Curtis Whatley is a past member of the 50CAN team. 

Here’s what educators, advocates, wonks and policymakers are talking about today:

News & analysis

Romney calls education “civil rights issue of our era ” and urges shift
Lamenting that millions of American children receive “a third world education,” Mitt Romney on Wednesday called for poor and disabled students to be able to use federal funds to attend any public, private or online school they choose. In an already feverish campaign contest with President Obama that has focused largely on the economy, Mr. Romney, the presumed Republican nominee, turned his attention to the issue of education. It might have seemed an unlikely choice, given how insignificantly education has figured in recent presidential elections. But the campaign has long planned to flesh out Mr. Romney’s agenda and move beyond daily tit-for-tat criticism of the president. The challenge for Mr. Romney is that many of the ideas he touched on — increasing the number of charter schools, holding teachers more accountable for student success — have already been adopted by the Obama administration, whose education policies have all but co-opted traditional Republican positions. In response to Mr. Romney’s proposals, the Obama campaign released a compilation of Republican governors’ past praise for the president’s education policies, including comments from Gov. Chris Christie of New Jersey and Gov. Susana Martinez of New Mexico. Mr. Romney told donors at a private gathering in Florida last month that he would reduce the size of the Education Department or fold it into another agency. But on Wednesday he gave no hint of the cuts he would make to education spending. He said he would consolidate $4 billion in current expenditures on teacher quality across 10 federal agencies, and send the money to states as block grants. He also promised to break logjams that still hold up reforms by taking on teachers’ unions, which he called “the clearest example of a group that has lost its way.” He accused Mr. Obama of quavering before the unions because of their power within the Democratic Party. “President Obama has been unable to stand up to union bosses — and unwilling to stand up for our kids,” he said. (New York Times)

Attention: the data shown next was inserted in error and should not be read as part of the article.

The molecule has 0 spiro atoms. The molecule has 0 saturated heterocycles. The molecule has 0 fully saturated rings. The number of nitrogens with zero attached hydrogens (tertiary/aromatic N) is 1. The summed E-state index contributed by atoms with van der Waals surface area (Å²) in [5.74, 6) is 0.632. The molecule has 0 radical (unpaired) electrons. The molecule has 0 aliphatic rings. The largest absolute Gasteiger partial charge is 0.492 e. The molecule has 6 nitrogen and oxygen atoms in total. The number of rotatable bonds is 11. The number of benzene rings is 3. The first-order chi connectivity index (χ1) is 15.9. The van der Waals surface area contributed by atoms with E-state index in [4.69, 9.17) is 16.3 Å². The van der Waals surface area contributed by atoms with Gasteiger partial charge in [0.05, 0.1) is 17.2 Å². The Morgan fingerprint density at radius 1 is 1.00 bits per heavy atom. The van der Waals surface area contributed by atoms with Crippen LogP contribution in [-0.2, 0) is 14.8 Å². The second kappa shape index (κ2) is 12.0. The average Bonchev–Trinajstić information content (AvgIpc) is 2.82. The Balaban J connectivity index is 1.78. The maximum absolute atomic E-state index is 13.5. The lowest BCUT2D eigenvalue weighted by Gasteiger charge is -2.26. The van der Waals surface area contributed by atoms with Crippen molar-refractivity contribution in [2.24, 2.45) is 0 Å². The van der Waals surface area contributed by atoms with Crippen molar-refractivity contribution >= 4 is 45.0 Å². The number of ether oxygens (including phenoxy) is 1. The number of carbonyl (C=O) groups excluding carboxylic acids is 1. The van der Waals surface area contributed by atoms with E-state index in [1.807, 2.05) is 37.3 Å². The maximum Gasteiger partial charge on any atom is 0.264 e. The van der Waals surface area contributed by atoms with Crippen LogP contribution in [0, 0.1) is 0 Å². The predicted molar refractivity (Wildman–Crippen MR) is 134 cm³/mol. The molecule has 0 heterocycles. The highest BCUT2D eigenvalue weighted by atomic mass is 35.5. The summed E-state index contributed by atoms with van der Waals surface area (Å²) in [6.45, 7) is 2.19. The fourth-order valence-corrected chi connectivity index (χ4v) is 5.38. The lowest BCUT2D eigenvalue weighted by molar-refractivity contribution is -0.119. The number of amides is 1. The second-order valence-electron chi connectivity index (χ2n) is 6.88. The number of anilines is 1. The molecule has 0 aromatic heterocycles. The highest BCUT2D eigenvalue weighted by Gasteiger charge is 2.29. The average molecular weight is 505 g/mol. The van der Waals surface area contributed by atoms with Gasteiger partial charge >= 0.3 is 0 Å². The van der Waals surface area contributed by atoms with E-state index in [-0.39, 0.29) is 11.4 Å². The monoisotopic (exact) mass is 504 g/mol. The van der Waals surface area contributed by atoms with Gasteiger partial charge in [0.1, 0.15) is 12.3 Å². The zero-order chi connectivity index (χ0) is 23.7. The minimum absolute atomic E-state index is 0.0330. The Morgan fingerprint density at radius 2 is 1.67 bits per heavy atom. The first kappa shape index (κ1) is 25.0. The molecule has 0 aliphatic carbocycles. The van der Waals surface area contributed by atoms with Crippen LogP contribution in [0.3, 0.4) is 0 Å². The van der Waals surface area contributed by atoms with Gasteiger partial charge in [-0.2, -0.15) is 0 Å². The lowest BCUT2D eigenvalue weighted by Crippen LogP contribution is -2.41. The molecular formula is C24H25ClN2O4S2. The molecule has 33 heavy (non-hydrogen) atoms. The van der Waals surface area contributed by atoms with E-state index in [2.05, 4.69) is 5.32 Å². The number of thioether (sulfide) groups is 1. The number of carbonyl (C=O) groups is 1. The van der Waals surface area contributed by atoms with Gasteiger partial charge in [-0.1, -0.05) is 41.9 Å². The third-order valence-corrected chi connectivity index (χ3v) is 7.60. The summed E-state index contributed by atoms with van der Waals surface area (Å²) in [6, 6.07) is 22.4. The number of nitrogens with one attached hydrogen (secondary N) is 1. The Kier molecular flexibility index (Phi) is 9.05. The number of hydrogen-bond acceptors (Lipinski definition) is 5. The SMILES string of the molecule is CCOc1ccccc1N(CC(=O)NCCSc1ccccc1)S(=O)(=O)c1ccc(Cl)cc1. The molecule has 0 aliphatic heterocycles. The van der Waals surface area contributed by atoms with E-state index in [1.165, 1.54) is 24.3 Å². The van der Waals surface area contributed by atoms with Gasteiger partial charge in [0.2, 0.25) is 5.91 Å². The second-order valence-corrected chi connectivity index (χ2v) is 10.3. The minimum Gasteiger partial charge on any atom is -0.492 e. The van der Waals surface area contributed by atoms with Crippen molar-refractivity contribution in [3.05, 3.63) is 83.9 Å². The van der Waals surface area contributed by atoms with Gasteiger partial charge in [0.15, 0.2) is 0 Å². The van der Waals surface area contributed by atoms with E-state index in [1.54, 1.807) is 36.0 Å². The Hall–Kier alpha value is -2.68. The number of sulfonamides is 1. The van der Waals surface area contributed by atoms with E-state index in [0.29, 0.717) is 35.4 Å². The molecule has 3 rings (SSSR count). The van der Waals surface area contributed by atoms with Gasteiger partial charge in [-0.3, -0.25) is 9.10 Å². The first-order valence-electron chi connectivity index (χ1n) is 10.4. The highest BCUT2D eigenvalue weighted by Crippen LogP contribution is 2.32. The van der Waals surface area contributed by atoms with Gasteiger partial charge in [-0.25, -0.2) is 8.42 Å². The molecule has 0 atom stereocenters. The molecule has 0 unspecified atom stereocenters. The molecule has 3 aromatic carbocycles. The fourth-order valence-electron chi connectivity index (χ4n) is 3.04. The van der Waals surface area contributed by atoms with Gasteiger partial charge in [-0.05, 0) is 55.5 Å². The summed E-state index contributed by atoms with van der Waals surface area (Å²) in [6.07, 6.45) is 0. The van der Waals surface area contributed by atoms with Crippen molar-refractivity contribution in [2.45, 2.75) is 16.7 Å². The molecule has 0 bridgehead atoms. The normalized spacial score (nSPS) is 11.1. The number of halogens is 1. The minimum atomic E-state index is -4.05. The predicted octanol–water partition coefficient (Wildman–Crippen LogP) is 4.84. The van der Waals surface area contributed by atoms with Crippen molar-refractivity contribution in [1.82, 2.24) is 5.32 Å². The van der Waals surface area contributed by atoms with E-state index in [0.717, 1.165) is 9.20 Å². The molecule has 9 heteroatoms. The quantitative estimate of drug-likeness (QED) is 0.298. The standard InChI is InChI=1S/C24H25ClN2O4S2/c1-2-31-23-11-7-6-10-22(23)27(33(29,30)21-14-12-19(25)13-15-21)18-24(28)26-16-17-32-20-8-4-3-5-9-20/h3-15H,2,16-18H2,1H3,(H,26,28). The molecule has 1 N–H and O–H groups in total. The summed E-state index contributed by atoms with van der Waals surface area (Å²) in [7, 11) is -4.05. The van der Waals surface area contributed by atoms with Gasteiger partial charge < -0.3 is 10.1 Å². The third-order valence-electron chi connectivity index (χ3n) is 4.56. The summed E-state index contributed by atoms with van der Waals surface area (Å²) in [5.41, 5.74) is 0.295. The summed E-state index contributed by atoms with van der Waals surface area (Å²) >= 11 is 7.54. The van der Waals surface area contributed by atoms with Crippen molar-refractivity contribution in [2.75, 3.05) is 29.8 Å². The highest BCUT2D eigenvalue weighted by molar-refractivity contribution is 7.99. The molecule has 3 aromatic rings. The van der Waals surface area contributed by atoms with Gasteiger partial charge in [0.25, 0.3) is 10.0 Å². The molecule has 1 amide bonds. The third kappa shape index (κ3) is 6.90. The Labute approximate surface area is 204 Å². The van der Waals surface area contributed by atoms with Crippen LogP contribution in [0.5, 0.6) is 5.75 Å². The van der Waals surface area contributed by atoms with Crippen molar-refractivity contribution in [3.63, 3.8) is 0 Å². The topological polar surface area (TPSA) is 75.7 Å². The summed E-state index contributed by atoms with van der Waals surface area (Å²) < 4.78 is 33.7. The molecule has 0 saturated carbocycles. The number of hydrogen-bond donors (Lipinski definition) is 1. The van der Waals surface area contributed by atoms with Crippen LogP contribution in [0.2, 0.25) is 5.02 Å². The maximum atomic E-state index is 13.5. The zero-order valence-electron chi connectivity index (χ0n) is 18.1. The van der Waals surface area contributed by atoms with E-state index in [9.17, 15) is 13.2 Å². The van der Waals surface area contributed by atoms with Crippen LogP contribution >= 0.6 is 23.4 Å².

Education and military rivalry: more closely linked than you think
Joel Klein, Condoleezza Rice, and other worthies have just published a book titled “U.S. Education Reform and National Security.” At first blush, this might seem like an odd angle from which to approach the topic of education. Can’t we discuss the merits of various teacher-incentive programs without bringing al Qaeda into the discussion? But the authors may be onto something. Coincidentally, a new study affirms that military threat is an underappreciated driver of investment in primary education. Increasing investment in education is often viewed through the lens of democratization. But after examining data from 137 countries, since 1830, the Harvard economists Philippe Aghion and Dorothee Rouzet, and Stockholm University’s Torsten Persson arrive at the counterintuitive conclusion that, absent the threat of war, democracies tend to invest less in education than non-democracies — yet the gap shrinks when there is a military threat. (That’s because democracies increase their investment in education, in the presence of a rivalry, to a greater degree.) What’s more, “democratic transitions are negatively associated with education investments.” Access to education, the economists’ data show, tends to increase when 1) a nation faces a strong military rival or rivals, and 2) when it has fought a war in the past 10 years. And increasing investment in primary education appears to pay off in a pragmatic, realpolitik way: It increases the likelihood of a victory in the next war. Yet such investment also increases the likelihood of war, the authors find. (WSJ)